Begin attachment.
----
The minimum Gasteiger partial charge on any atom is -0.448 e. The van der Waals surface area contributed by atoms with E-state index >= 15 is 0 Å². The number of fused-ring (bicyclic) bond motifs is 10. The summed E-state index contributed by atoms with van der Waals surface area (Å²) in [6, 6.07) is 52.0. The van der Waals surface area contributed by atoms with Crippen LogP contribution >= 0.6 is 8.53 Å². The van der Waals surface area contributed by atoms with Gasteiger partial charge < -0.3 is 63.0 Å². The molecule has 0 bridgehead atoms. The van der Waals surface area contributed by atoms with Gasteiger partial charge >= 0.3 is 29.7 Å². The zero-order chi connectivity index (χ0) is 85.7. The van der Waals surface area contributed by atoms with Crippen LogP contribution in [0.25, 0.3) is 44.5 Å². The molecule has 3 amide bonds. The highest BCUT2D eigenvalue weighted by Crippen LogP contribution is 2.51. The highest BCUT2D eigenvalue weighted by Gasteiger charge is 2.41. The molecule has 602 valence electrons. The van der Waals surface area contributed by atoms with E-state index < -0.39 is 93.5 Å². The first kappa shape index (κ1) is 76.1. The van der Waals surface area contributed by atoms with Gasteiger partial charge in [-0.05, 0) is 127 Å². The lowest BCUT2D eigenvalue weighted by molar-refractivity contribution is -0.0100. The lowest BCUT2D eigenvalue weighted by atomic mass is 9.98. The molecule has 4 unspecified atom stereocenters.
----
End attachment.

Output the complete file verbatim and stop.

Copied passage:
The minimum Gasteiger partial charge on any atom is -0.448 e. The van der Waals surface area contributed by atoms with E-state index >= 15 is 0 Å². The number of fused-ring (bicyclic) bond motifs is 10. The summed E-state index contributed by atoms with van der Waals surface area (Å²) in [6, 6.07) is 52.0. The van der Waals surface area contributed by atoms with Crippen LogP contribution >= 0.6 is 8.53 Å². The van der Waals surface area contributed by atoms with Gasteiger partial charge < -0.3 is 63.0 Å². The molecule has 0 bridgehead atoms. The van der Waals surface area contributed by atoms with Gasteiger partial charge >= 0.3 is 29.7 Å². The zero-order chi connectivity index (χ0) is 85.7. The van der Waals surface area contributed by atoms with Crippen LogP contribution in [0.25, 0.3) is 44.5 Å². The molecule has 3 amide bonds. The highest BCUT2D eigenvalue weighted by Crippen LogP contribution is 2.51. The highest BCUT2D eigenvalue weighted by Gasteiger charge is 2.41. The molecule has 602 valence electrons. The van der Waals surface area contributed by atoms with E-state index < -0.39 is 93.5 Å². The first kappa shape index (κ1) is 76.1. The van der Waals surface area contributed by atoms with Gasteiger partial charge in [-0.05, 0) is 127 Å². The lowest BCUT2D eigenvalue weighted by molar-refractivity contribution is -0.0100. The lowest BCUT2D eigenvalue weighted by atomic mass is 9.98. The molecule has 4 unspecified atom stereocenters.